Disabled woman wins latest round with government

Disabled woman wins latest round with government

This has been a hard case to watch. Part of it due to the Government's seemingly tough stand on the issue and the agony Cheryl Hutchinson has been put through to get some justice.

The court has yet to rule that Cheryl Hutchinson's father would be entitled to the money, however they have decided that keeping the money they were awarded by the BC Human Rights Tribunal, $118,000, would be a miscarriage of justice.

The BC Government was with holding the award until the case was heard in BC Supreme Court partially on the basis that the Hutchinson's would not be able to repay the money if the province wins in court.

This is a victory for poor folks in BC. If you were well off the money would be paid as the government as they would accept they had a reasonable chance of recovery. That amounts to discrimination on the basis of someones economic status. Had the Hutchinson's been well off they would not have required to go to the Human Rights Tribunal in the first place.


B.C. Human Rights Tribunal Decision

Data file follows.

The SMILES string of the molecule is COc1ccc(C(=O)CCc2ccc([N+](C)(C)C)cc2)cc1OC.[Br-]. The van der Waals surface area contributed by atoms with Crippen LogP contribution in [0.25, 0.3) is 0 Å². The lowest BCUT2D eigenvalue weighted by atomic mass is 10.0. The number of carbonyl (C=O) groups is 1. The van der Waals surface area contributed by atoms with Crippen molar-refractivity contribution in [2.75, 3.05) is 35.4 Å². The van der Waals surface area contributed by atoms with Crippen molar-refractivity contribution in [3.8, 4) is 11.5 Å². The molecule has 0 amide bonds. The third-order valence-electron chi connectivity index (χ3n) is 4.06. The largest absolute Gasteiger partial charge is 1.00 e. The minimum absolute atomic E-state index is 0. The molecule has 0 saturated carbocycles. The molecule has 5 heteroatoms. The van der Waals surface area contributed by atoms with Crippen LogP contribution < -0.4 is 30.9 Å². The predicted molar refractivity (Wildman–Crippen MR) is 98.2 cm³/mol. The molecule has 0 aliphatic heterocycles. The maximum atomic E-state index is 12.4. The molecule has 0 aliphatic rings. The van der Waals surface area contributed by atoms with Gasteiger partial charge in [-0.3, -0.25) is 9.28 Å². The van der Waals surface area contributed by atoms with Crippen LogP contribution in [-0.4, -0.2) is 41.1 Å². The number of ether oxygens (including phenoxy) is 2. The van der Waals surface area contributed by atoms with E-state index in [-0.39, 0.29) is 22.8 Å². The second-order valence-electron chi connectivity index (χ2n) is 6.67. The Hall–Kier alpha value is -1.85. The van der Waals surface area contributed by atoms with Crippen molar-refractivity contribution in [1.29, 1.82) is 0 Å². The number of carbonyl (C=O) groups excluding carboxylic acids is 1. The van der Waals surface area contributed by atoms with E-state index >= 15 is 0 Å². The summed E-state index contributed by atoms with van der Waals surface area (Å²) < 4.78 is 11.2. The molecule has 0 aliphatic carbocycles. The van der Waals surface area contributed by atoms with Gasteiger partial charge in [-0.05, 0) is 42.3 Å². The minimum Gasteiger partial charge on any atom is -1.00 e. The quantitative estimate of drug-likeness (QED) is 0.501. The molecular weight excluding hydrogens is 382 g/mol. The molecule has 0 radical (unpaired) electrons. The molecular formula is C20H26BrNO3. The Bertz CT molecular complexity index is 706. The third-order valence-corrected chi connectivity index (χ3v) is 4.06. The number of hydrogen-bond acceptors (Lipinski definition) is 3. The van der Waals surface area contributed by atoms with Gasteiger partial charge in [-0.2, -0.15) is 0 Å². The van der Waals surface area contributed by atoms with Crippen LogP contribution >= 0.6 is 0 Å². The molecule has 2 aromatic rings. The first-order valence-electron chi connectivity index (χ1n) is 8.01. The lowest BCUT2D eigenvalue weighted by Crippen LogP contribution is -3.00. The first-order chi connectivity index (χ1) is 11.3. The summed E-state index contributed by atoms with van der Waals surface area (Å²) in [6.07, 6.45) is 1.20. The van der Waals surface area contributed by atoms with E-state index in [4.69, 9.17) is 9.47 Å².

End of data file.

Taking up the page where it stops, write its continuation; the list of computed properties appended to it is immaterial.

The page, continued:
Hutchinson - B.C. Supreme Court decision

For more information Disability issues in BC go to The BC Coalition of People with Disabilities
The BC Coalition of People with Disabilities is a provincial, cross-disability advocacy organization. Our mandate is to raise public and political awareness of issues that concern us. We hope, through our work, to facilitate the full participation of people with disabilities in all aspects of society and to promote independence.

CBC WebPosted Nov 26 2004 07:53 AM PST

VANCOUVER - A Vancouver woman with severe cerebral palsy who won a landmark human rights case this summer, has won another major battle – this time in court.

The B.C. Ministry of Health had refused to give Cheryl Hutchinson permission to hire her father as her caregiver, despite the fact that he has looked after her since she was 13.

Earlier this year, the B.C. Human Rights Tribunal ruled that refusal amounted to discrimination.

The ruling was the first of its kind in Canada. And other disabled British Columbians had hoped it would allow them to hire family members as caregivers.

However, the provincial government appealed, and also applied to withhold $118,000 in damages – pending the results of that appeal.

But a B.C. Supreme Court judge has ruled the Hutchinsons deserve the money now, even if they aren't able to pay it back if the province wins its appeal.

LINK: B.C. Supreme Court decision

In his decision, Mr Justice Bryan Ralph notes Philip Hutchinson is 73 years old, and living on Old Age security and Canada Pension Plan benefits.

Ralph writes that he recognizes there is a reasonable chance Mr. Hutchinson won't be able to repay the award should the province win its appeal.

But he says the Hutchinsons will suffer the greater harm if they don't receive the money.

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